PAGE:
The Indigenous and poor: Though the Cornwall Alliance receives donations from individuals and corporations, there is no evidence that any of the money actually goes to help the poor. It’s main contribution seems to be a claim that environmentalism will keep them from having cheap energy from fossil fuels to develop into industrialized nations. Dr. Beisner should realize that civilization existed for thousands of years without fossil fuels and, though fossil fuels have been a great benefit to man, abusing their use is creating conditions on the Earth that threatens poor countries and indigenous people. If they are to develop energy sources, it would likely be from sustainable sources as they do not have the wealth or the infrastructure to support a fossil fuel system. He ignores the social justice element. The countries and the people feeling the greatest effects of climate change are those with the least infrastructure and economic capacity to deal with those impacts. And they’ve also contributed the least to the problem because they’re often small economically and small in terms of their carbon footprint. So as global leaders in countries that enjoy a very high standard of living, isn’t its partly our responsibility to do something that doesn’t wreck the climate for everybody else?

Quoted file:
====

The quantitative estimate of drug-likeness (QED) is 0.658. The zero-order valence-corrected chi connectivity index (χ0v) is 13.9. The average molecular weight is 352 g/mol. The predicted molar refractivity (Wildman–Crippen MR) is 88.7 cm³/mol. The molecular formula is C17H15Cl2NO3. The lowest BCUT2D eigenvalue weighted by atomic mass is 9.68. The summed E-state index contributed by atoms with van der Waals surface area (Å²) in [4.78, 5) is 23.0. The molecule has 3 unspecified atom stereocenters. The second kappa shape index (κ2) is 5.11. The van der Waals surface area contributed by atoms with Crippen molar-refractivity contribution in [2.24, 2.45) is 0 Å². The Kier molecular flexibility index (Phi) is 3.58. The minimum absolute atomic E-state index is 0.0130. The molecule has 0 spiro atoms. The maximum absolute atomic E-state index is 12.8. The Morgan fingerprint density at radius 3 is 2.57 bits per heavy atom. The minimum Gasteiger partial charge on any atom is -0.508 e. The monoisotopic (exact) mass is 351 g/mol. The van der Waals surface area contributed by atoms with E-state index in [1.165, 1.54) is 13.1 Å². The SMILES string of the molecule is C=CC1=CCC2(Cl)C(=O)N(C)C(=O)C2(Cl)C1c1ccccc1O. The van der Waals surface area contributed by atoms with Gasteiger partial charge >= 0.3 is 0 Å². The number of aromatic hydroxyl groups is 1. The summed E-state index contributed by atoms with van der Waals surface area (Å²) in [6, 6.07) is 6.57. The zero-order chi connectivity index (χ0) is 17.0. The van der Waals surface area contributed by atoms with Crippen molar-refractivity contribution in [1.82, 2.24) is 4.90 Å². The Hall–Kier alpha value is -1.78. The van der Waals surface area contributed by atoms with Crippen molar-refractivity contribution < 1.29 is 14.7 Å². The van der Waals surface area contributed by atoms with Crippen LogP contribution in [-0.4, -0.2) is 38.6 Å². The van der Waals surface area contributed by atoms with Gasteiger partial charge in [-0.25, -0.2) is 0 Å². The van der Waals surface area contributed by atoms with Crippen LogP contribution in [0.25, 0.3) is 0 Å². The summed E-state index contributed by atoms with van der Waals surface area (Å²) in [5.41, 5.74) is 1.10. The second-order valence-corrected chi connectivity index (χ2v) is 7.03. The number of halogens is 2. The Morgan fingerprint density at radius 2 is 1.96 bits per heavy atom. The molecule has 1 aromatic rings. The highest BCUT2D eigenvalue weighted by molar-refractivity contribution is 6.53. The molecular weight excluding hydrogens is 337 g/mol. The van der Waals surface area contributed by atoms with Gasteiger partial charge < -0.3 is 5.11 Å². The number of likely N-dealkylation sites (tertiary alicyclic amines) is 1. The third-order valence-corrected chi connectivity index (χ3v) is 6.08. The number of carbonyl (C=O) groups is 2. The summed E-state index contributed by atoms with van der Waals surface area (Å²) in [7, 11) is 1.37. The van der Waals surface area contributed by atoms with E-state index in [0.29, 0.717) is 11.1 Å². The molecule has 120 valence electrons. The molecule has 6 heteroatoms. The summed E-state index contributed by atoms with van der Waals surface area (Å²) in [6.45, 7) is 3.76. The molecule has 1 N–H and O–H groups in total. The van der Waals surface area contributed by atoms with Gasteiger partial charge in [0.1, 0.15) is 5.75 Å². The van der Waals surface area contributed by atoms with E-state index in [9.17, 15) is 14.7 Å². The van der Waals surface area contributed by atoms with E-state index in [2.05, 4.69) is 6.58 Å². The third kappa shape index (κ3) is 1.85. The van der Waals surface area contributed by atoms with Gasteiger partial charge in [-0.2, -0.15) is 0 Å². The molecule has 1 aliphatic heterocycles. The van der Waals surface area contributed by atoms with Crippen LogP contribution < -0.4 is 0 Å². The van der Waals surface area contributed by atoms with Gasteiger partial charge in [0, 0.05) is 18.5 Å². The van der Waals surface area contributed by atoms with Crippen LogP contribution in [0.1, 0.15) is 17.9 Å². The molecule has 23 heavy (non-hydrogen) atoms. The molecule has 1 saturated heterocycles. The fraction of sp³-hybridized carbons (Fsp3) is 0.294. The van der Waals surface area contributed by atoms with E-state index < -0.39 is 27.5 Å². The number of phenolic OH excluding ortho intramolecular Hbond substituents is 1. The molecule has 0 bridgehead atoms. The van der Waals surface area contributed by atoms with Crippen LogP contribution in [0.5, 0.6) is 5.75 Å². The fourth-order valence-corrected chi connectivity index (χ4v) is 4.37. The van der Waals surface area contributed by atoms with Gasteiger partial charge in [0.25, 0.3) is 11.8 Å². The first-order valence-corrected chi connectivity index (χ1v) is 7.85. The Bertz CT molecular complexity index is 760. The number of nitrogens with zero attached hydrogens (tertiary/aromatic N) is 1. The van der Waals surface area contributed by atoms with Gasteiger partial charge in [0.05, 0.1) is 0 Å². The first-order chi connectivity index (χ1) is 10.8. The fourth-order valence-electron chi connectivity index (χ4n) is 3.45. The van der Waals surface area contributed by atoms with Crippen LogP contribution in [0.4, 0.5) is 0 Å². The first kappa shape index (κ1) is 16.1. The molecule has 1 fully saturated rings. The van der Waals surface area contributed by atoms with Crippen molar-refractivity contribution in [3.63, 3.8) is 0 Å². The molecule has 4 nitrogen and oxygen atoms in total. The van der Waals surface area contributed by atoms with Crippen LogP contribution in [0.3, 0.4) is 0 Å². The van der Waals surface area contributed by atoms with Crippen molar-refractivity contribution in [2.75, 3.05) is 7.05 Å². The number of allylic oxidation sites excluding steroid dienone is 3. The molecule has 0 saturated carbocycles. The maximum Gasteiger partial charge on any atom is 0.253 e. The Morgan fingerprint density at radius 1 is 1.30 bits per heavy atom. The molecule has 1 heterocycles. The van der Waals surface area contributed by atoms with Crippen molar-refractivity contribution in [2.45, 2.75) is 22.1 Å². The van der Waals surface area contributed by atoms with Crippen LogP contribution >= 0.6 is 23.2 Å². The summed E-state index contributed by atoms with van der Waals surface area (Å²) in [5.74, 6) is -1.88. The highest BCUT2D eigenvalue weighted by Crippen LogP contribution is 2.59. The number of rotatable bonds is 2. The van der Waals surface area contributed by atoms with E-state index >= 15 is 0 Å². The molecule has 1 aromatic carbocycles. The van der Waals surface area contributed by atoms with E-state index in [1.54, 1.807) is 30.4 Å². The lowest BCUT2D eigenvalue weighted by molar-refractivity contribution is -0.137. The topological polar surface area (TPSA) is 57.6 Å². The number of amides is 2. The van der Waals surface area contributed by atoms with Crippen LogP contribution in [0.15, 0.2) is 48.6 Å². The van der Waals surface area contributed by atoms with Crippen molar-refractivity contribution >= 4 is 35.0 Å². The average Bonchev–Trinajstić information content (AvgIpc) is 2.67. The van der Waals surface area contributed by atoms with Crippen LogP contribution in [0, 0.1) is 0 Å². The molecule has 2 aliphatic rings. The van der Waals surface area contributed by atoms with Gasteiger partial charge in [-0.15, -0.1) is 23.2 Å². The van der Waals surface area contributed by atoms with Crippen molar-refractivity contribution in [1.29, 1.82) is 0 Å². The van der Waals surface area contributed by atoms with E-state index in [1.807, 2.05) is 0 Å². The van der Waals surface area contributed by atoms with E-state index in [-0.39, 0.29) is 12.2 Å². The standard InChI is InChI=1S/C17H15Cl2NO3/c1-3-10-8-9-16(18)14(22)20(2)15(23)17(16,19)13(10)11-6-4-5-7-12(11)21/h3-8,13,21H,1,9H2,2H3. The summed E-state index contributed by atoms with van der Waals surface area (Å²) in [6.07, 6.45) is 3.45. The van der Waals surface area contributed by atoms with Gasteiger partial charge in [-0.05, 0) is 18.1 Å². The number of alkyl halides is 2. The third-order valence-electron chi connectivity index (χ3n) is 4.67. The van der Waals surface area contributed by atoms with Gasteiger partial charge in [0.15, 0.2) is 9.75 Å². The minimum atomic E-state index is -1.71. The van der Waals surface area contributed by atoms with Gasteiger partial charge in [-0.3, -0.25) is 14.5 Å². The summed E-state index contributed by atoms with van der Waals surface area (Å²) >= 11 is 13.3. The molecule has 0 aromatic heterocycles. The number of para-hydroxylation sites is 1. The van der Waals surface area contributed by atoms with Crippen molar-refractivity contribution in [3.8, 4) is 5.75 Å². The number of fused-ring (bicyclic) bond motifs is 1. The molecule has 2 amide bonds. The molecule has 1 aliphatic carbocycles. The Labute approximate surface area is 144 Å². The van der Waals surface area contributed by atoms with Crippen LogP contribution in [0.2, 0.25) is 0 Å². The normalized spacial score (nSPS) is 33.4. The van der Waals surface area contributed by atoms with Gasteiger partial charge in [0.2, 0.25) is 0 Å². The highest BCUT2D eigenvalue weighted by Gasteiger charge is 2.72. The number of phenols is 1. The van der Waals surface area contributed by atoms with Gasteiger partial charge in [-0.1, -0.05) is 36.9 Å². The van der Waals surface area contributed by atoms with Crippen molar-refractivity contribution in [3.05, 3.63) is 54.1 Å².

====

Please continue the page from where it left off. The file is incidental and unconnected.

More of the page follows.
Though Dr. Beisner asserts that efforts to reduce climate change will hurt the poor and indigenous people, just the opposite is true.  The poor do not have the resources to adapt to climate change or to recover from climate disasters. In many cases, climate change is threatening the way of life that has sustained them for centuries. Last year’s drought on the Horn of Africa led to widespread famine and many deaths among the poor. The people of Kashmir are concerned that the glaciers that feed their streams in the summer are receding – making less water available. The Sherpa of Tibet worry that their villages may be flooded by lakes that now form each summer from melting glaciers, held back by unstable ice dams. The Inuit in Greenland cannot use their traditional hunting grounds at the ice is too thin for their dog sleds to traverse. Those in the Arctic are having to move their coastal villages to keep them from being eroded away by wave action of open seas, which used to be ice year-round. Their inland villages are threatened because the permafrost upon which they are built now becomes a quagmire in the summer. They are being forced to change a way of life that sustained them for centuries. While some may adapt, their way of life and culture will be destroyed, and many will likely end up among the poor and unemployed. As reported in The Guardian, thousands of indigenous people from the Andes, the Amazon, and neighboring South American countries invaded the Peruvian capital during the Climate Conference. They marched outside demanding a solution to climate change, and a solution to the corporate invasions of their traditional lands.